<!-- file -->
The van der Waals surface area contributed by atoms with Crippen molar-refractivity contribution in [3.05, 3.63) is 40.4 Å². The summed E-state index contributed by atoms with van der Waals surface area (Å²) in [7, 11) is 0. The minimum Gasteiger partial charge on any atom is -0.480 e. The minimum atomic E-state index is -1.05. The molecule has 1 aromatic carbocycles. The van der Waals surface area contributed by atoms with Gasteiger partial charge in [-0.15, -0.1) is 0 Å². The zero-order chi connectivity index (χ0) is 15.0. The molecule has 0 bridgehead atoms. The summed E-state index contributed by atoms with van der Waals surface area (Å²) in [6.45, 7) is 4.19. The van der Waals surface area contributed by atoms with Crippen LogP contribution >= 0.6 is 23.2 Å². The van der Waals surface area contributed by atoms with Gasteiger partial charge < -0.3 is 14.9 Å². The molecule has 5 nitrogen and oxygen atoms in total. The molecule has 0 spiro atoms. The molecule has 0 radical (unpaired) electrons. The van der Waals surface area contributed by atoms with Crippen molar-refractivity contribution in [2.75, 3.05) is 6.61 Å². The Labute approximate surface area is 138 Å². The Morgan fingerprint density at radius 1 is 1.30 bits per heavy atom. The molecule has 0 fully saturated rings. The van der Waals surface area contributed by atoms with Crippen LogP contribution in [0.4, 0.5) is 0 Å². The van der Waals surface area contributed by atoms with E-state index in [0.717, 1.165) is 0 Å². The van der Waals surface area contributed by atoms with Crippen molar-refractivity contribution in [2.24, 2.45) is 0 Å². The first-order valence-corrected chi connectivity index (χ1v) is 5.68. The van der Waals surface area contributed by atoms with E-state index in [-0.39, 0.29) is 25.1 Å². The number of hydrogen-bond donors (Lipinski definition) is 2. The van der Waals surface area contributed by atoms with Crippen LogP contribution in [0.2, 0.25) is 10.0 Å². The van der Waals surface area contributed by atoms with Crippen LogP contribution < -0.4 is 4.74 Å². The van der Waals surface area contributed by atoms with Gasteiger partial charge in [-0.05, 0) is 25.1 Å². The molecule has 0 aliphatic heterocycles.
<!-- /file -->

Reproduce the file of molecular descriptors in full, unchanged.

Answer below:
The van der Waals surface area contributed by atoms with Crippen molar-refractivity contribution in [3.05, 3.63) is 40.4 Å². The summed E-state index contributed by atoms with van der Waals surface area (Å²) in [7, 11) is 0. The minimum Gasteiger partial charge on any atom is -0.480 e. The minimum atomic E-state index is -1.05. The molecule has 1 aromatic carbocycles. The van der Waals surface area contributed by atoms with Gasteiger partial charge in [-0.15, -0.1) is 0 Å². The zero-order chi connectivity index (χ0) is 15.0. The molecule has 0 bridgehead atoms. The summed E-state index contributed by atoms with van der Waals surface area (Å²) in [6.45, 7) is 4.19. The van der Waals surface area contributed by atoms with Crippen LogP contribution >= 0.6 is 23.2 Å². The van der Waals surface area contributed by atoms with Gasteiger partial charge < -0.3 is 14.9 Å². The molecule has 5 nitrogen and oxygen atoms in total. The molecule has 0 spiro atoms. The molecule has 0 radical (unpaired) electrons. The van der Waals surface area contributed by atoms with Crippen molar-refractivity contribution in [2.75, 3.05) is 6.61 Å². The Labute approximate surface area is 138 Å². The Morgan fingerprint density at radius 1 is 1.30 bits per heavy atom. The molecule has 0 fully saturated rings. The van der Waals surface area contributed by atoms with Crippen LogP contribution in [0.4, 0.5) is 0 Å². The van der Waals surface area contributed by atoms with E-state index in [0.717, 1.165) is 0 Å². The van der Waals surface area contributed by atoms with Crippen molar-refractivity contribution in [2.24, 2.45) is 0 Å². The first-order valence-corrected chi connectivity index (χ1v) is 5.68. The van der Waals surface area contributed by atoms with E-state index in [-0.39, 0.29) is 25.1 Å². The number of hydrogen-bond donors (Lipinski definition) is 2. The van der Waals surface area contributed by atoms with Crippen LogP contribution in [0.2, 0.25) is 10.0 Å². The van der Waals surface area contributed by atoms with Crippen LogP contribution < -0.4 is 4.74 Å². The van der Waals surface area contributed by atoms with Gasteiger partial charge in [-0.05, 0) is 25.1 Å². The molecule has 0 aliphatic heterocycles.